OntologySummit2008 Communique Draft Review - "State of Art" Breakout Group    (1GHI)

Ref: OntologySummit2008_Communique/Draft    (1GHJ)

The Team:    (1GHK)

Reviewed and updated section:    (1GHM)

State of the Art for Ontology Repositories    (1GJP)

The purpose of this section is to set out the major design decisions and the technology choices which are important to the creation of ontology repositories.    (1GJQ)

Ontology repositories support the storage, search, retrieval and integration of multiple ontologies.    (1GJR)

Ontology repositories support macro-level storage, query and retrieval (across the collection of ontologies) and micro-level operations (within individual ontologies). At each level we would like to support both text search, and semantic search (variously faceted search, SPARQL, ontology and ontology language literate search). Some ontology repositories have used the same technologies for both macro-level and micro-level operations.    (1GJS)

A key decision is the choice of a representation of the ontologies. Current practice includes: text, frames (e.g., OBO), graphs (e.g., RDF), and various types of logic, e.g., description logics (e.g., OWL-DL), first order logic (e.g., Common Logic), sorted logics, possibly higher order logic (HOL). Other possibilities include the use of UML (e.g., in the OMG Ontology Definition Metamodel).    (1GLF)

Ontologies have been stored in long narrow relations, e.g., "triple stores" of RDF triples (subject, relationship, object), relational databases, customized data stores. Increasingly implementors are using "quad stores" in order to support Named Graphs. "Column stores" such as MonetDB and Vertica have also been used to store ontologies.    (1GLG)

For the purposes of ontology integration it helps to have all of the ontologies in the repository encoded in a common representation. However, this requires the sometimes difficult and lossy translation of ontologies among various representations into the common representation. Some ontology repositories store ontologies in their native representation, with some metadata to identify the representation language.    (1GLH)

We also need some way to support ontology interoperation by specifying the mappings among entities, e.g., with relationships such as same_as, is_a, and part_of. Other mapping relationships include: see_also, similar_to. Some ontology mapping consistency checking tools check that mappings between partially ordered ontologies, e.g., taxonomies, preserve the partial orders.    (1GLI)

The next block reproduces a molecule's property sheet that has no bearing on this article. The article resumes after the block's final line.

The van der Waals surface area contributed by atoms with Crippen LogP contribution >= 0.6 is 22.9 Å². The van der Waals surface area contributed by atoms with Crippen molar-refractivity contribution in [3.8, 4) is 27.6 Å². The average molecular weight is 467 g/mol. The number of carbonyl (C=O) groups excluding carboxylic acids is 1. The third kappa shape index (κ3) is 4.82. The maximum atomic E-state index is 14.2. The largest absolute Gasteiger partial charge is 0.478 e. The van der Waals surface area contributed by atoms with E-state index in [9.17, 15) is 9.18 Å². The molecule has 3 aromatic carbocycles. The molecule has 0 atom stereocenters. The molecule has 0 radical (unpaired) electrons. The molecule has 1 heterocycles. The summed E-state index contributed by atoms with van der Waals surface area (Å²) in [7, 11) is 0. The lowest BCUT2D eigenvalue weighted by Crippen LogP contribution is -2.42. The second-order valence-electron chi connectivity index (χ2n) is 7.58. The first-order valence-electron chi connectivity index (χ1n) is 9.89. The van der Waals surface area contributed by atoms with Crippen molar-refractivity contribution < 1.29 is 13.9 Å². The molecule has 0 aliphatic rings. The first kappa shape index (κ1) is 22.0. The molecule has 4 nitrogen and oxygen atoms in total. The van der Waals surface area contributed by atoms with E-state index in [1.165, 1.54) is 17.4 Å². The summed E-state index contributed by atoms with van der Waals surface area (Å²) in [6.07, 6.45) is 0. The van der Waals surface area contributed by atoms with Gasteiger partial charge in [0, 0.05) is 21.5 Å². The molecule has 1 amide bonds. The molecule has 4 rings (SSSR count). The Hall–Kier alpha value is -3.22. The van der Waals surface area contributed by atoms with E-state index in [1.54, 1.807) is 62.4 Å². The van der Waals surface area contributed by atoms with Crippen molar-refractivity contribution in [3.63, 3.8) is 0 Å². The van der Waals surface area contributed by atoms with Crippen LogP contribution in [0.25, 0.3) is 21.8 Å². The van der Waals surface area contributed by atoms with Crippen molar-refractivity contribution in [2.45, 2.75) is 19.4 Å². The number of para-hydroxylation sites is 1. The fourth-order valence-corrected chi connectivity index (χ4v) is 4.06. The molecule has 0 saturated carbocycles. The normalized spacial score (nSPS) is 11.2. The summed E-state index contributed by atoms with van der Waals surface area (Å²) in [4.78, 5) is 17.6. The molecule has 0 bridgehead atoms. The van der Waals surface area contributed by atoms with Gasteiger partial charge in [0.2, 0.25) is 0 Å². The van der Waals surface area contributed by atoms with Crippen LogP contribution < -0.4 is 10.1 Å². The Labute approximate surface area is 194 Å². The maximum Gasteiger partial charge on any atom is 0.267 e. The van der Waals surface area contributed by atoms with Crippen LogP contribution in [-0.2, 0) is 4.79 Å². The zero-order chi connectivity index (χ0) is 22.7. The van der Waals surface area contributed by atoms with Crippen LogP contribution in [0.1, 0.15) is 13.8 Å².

Many ontology repositories which support partially ordered ontologies (taxonomies and partonomies) may decide to materialize the transitive closure of the partial order relation. This provides faster query evaluation at the expense of additional ingestion costs, storage, and maintenance.    (1GLJ)

Provenance of definitions in ontologies is important to the credibility, scientific attribution, and regulatory compliance of ontologies. In particular, many definitions are embodied in legislation, administrative regulations, court decisions, professional society standards.    (1GLK)

Provenance and other metadata are distinguishing features of recent ontology repositories. Such metadata ranges from authorship, and creation date, version information, to evaluation and usage reports. Other metadata may include intended use (context).    (1GLL)

Modularization support is useful for large ontologies, and for facilitating reuse and mapping of portions of ontologies.    (1GLM)

In a distributed setting, ontology repository developers increasingly are adopting Service Oriented Architectures (SOA), providing access, search, etc. capabilities via web services. Two major approaches to SOA are REST and SOAP. REST is built on HTTP, with a small set of operators (GET, PUT, POST, DELETE) and the use of URL (or URI) addresses for all objects of interest. SOAP is based on XML RPCs. REST is much simpler to implement and should be adequate for typical ontology repository functions. SOAP is supported by a wide variety of software tools. Both SOA approaches are currently being used.    (1GLN)

Finally, an ontology repository typically facilitates access to a variety of ontology related tools: creation, editors, pretty printers, visualization tools, differencing tools, modularization tools, import / export, version management, access control, inference engines, explanation, summarization.    (1GLO)

Version 2.0, April 29, 2008    (1GLP)